How to Write a Great Letter of Recommendation

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Being asked to write a letter of recommendation is ego-gratifying, but at the same time is a significant responsibility. A well-written letter of recommendation can make a real difference in the chances of a candidate of any sort, and by the same token an unfocused or poorly written letter can hurt her chances. Although there are slightly different expectations for letters of recommendation in different fields, there are a few general rules to keep in mind when writing a letter of recommendation, and considering them when writing your letter will maximize the applicant's chances for acceptance.

  • Request a brief meeting with the person requesting the letter of recommendation unless you already know her very well. Use the meeting to get more detailed information to include in the letter as well as to get a better sense of her expectations for the letter.

  • Read and follow the instructions accompanying the letter of recommendation, if any. Hiring managers and award and scholarship committee members frequently find that letters of recommendation do not provide the kind of information about candidates they need to make the best decisions.

  • Begin the letter with a brief summary of your relationship with the applicant, including how long you have known her. Except for high-level job recommendations, it is best to be succinct in this introductory section; a couple of sentences is fine.

  • Use the body of the letter to describe the character of the applicant. Give specific examples of how the applicant contributed to the success of a project at work or performed research that advanced an academic field or showed great potential. While it is important to be positive and focus on the strengths of the applicant, if she needs to work on certain areas to be successful at the endeavor being applied for, brief references to areas that need improvement make the letter seem more honest, and might actually make the applicant stand out in the mind of those reading the letter of recommendation.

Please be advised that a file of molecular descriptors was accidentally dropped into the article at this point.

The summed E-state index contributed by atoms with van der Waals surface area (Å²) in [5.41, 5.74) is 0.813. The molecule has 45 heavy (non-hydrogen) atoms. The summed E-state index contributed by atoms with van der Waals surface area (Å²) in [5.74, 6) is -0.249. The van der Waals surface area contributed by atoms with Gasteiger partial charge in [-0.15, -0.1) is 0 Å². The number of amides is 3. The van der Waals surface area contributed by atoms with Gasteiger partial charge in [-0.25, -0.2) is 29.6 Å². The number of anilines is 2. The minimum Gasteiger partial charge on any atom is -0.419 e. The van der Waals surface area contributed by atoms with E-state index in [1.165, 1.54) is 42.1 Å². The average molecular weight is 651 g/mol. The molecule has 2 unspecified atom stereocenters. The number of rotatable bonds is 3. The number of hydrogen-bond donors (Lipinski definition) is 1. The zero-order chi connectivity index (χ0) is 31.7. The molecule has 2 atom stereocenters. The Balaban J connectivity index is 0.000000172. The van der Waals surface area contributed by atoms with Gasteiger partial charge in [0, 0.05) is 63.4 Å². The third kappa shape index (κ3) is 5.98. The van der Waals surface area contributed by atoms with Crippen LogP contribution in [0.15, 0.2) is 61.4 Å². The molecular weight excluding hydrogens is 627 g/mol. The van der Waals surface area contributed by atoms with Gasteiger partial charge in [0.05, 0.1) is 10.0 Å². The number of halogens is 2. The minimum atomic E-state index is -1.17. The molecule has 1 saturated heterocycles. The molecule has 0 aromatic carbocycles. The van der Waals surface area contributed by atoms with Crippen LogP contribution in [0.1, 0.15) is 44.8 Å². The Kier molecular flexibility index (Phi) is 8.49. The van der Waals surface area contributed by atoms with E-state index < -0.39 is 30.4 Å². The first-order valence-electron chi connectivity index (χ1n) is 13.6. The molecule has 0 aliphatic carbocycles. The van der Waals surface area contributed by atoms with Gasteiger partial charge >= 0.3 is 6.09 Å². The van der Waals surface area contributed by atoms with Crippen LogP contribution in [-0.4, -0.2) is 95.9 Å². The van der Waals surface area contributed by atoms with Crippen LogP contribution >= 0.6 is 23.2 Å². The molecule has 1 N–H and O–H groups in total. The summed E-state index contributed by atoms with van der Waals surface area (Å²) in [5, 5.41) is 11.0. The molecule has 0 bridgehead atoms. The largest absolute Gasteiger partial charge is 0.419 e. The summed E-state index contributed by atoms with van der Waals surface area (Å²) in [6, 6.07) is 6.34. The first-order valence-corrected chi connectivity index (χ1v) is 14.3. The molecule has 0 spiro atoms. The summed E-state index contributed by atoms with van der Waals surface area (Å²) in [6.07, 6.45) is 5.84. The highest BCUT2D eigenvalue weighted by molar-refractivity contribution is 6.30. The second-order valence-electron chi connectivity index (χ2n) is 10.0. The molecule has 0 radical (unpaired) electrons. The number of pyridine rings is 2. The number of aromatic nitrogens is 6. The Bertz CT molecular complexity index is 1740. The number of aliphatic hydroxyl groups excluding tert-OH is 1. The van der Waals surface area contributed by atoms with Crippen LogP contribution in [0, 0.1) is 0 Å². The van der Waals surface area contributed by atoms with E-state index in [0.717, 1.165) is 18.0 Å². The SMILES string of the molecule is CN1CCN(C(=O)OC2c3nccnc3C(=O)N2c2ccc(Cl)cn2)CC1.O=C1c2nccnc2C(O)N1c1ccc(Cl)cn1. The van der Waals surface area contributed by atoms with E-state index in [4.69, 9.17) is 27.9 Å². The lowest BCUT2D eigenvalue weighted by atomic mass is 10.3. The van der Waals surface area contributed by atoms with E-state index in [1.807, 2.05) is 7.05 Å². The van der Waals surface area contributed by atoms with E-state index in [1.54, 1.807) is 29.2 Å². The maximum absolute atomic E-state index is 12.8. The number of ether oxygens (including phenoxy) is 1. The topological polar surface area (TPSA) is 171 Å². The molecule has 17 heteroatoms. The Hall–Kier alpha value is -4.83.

• Close the letter with a strong statement of personal support for the applicant. Specifically mention the position or award or fellowship being applied for and that you feel the applicant is an ideal candidate. Include contact information such as an email or mailing address and mention that you will be happy to answer any additional questions.

Tips & Warnings

  • It is best to turn down a request to write a letter of recommendation for someone who you do not have some previous relationship with or who you honestly feel is not qualified for or deserving of the position or award in question.

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